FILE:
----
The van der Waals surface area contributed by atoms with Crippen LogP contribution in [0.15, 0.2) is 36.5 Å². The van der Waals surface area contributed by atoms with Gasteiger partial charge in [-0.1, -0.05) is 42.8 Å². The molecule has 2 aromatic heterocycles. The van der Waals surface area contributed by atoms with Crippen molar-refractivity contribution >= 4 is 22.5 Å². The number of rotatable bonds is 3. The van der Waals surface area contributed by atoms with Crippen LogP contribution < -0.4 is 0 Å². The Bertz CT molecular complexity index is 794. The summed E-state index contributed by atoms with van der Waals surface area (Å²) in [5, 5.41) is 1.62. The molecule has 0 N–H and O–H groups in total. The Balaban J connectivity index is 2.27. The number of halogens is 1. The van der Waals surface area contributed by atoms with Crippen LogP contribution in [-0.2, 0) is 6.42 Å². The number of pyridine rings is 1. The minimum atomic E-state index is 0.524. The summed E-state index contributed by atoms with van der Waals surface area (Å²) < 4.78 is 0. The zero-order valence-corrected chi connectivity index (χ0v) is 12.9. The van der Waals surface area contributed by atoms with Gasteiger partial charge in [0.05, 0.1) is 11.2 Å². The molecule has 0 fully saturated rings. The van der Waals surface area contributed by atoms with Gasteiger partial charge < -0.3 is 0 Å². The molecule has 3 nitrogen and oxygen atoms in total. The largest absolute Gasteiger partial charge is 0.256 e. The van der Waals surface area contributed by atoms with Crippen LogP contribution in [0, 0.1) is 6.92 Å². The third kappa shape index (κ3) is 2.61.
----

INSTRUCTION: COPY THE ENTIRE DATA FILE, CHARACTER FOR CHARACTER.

The van der Waals surface area contributed by atoms with Crippen LogP contribution in [0.15, 0.2) is 36.5 Å². The van der Waals surface area contributed by atoms with Gasteiger partial charge in [-0.1, -0.05) is 42.8 Å². The molecule has 2 aromatic heterocycles. The van der Waals surface area contributed by atoms with Crippen molar-refractivity contribution >= 4 is 22.5 Å². The number of rotatable bonds is 3. The van der Waals surface area contributed by atoms with Crippen LogP contribution < -0.4 is 0 Å². The Bertz CT molecular complexity index is 794. The summed E-state index contributed by atoms with van der Waals surface area (Å²) in [5, 5.41) is 1.62. The molecule has 0 N–H and O–H groups in total. The Balaban J connectivity index is 2.27. The number of halogens is 1. The van der Waals surface area contributed by atoms with Crippen LogP contribution in [-0.2, 0) is 6.42 Å². The number of pyridine rings is 1. The minimum atomic E-state index is 0.524. The summed E-state index contributed by atoms with van der Waals surface area (Å²) < 4.78 is 0. The zero-order valence-corrected chi connectivity index (χ0v) is 12.9. The van der Waals surface area contributed by atoms with Gasteiger partial charge in [0.05, 0.1) is 11.2 Å². The molecule has 0 fully saturated rings. The van der Waals surface area contributed by atoms with Gasteiger partial charge < -0.3 is 0 Å². The molecule has 3 nitrogen and oxygen atoms in total. The largest absolute Gasteiger partial charge is 0.256 e. The van der Waals surface area contributed by atoms with Crippen LogP contribution in [0, 0.1) is 6.92 Å². The third kappa shape index (κ3) is 2.61.